A test microchip for evaluation of hermetic packaging technology for biomedical prosthetic implants
The development of a test chip that will be used to evaluate a hermetic and biocompatible package for the driving CMOS circuitry of a retinal prosthesis is described. The package design is estimated to be about 2 x 2 x 0.3 mm^3 and will be formed by conformal layers of parylene and a metal (e.g. titanium) as inner and outer protections, respectively. The test chip has been specifically designed for evaluation of the packaging technology. It consists of many blocks of analog and digital components as well as relative humidity and temperature sensors. The test chip has more probe points than a typical chip, allowing a more thorough evaluation of circuit behavior during the testing. This chip will first be coated in a layer of parylene C and soaked in heated isotonic saline for an extended period of time. Every block in the chip will then be tested for functionality using the surface probe points. The next step is to coat the surface of another test chip with parylene and a metal and repeat these soak tests. The results will then be analyzed and mean time-to-failure for the different samples will then be computed. Using the accelerated testing paradigm, these results will then be extrapolated to mean time-to-failure in the operating intraocular environment. Parylene test structures have already undergone an accelerated lifetime test and results have been analyzed.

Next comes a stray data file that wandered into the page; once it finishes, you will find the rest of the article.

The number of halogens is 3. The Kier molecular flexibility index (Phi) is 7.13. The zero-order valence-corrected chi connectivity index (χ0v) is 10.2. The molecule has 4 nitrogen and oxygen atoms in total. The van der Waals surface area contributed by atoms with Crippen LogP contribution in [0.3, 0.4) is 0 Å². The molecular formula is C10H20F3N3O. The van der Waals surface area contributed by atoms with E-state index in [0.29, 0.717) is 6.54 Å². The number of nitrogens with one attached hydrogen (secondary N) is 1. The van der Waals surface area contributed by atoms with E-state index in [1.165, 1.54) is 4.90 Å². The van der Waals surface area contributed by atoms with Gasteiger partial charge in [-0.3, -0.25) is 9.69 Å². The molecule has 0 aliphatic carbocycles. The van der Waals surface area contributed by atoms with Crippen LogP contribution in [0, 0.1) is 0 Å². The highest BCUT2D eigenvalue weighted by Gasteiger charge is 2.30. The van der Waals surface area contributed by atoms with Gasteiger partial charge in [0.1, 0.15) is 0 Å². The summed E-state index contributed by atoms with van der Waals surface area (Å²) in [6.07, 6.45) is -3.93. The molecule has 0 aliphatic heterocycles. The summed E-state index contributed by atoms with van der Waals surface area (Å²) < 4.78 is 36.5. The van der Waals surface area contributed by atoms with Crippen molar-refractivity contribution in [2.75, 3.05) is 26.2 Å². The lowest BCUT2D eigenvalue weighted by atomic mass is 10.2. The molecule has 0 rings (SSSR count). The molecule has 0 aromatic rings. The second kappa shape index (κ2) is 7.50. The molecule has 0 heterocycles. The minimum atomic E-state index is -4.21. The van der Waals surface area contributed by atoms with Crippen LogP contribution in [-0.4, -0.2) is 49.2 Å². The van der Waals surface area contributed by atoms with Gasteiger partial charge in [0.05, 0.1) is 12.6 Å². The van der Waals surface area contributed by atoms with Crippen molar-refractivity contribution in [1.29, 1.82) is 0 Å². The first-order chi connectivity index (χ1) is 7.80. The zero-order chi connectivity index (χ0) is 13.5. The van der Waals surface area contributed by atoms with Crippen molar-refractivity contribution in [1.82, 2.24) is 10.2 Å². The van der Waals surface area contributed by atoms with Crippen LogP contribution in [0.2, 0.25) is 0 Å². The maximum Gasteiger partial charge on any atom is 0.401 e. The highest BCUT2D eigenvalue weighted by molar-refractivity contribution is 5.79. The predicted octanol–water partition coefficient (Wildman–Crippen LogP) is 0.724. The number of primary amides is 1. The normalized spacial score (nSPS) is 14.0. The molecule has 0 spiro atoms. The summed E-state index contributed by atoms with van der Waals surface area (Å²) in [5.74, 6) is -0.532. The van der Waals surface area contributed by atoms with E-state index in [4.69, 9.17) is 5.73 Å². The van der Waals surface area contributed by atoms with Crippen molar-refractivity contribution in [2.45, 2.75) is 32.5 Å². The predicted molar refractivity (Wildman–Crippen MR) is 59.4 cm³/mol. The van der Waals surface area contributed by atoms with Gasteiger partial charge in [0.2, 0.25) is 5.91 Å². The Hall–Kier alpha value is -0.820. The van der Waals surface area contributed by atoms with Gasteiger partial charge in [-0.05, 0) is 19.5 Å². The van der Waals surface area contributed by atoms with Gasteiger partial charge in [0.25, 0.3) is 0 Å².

Additional Information© 2004 IEEE. Reprinted with permission. Publication Date: 1-5 Sept. 2004. This research was performed at the Biomimetic Microelectronics Systems Engineering Research Center. This material is based on work supported by the National Science Foundation under Grant No. EEC-0310723. This work was also supported in part by a grant from the Whitaker Foundation.
Published - KAZembc04.pdf